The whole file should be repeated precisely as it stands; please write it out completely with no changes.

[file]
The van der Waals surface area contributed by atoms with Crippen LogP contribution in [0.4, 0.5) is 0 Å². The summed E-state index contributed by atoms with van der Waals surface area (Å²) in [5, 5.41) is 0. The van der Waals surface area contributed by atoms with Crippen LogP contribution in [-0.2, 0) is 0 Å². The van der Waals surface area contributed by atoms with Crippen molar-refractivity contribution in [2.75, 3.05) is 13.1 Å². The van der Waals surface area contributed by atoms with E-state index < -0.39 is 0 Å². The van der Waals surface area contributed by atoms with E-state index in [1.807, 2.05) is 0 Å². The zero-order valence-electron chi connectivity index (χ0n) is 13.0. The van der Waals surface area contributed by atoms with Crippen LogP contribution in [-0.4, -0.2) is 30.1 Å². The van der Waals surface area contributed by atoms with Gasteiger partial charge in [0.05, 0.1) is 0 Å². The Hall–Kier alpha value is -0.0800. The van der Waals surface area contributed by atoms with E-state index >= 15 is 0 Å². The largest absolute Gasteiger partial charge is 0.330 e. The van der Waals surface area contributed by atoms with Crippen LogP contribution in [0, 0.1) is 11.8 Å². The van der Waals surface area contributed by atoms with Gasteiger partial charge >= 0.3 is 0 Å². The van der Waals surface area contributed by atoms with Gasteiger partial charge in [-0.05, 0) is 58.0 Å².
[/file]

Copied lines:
The van der Waals surface area contributed by atoms with Crippen LogP contribution in [0.4, 0.5) is 0 Å². The summed E-state index contributed by atoms with van der Waals surface area (Å²) in [5, 5.41) is 0. The van der Waals surface area contributed by atoms with Crippen LogP contribution in [-0.2, 0) is 0 Å². The van der Waals surface area contributed by atoms with Crippen molar-refractivity contribution in [2.75, 3.05) is 13.1 Å². The van der Waals surface area contributed by atoms with E-state index < -0.39 is 0 Å². The van der Waals surface area contributed by atoms with E-state index in [1.807, 2.05) is 0 Å². The zero-order valence-electron chi connectivity index (χ0n) is 13.0. The van der Waals surface area contributed by atoms with Crippen LogP contribution in [-0.4, -0.2) is 30.1 Å². The van der Waals surface area contributed by atoms with Gasteiger partial charge in [0.05, 0.1) is 0 Å². The Hall–Kier alpha value is -0.0800. The van der Waals surface area contributed by atoms with E-state index >= 15 is 0 Å². The largest absolute Gasteiger partial charge is 0.330 e. The van der Waals surface area contributed by atoms with Crippen LogP contribution in [0, 0.1) is 11.8 Å². The van der Waals surface area contributed by atoms with Gasteiger partial charge >= 0.3 is 0 Å². The van der Waals surface area contributed by atoms with Gasteiger partial charge in [-0.05, 0) is 58.0 Å².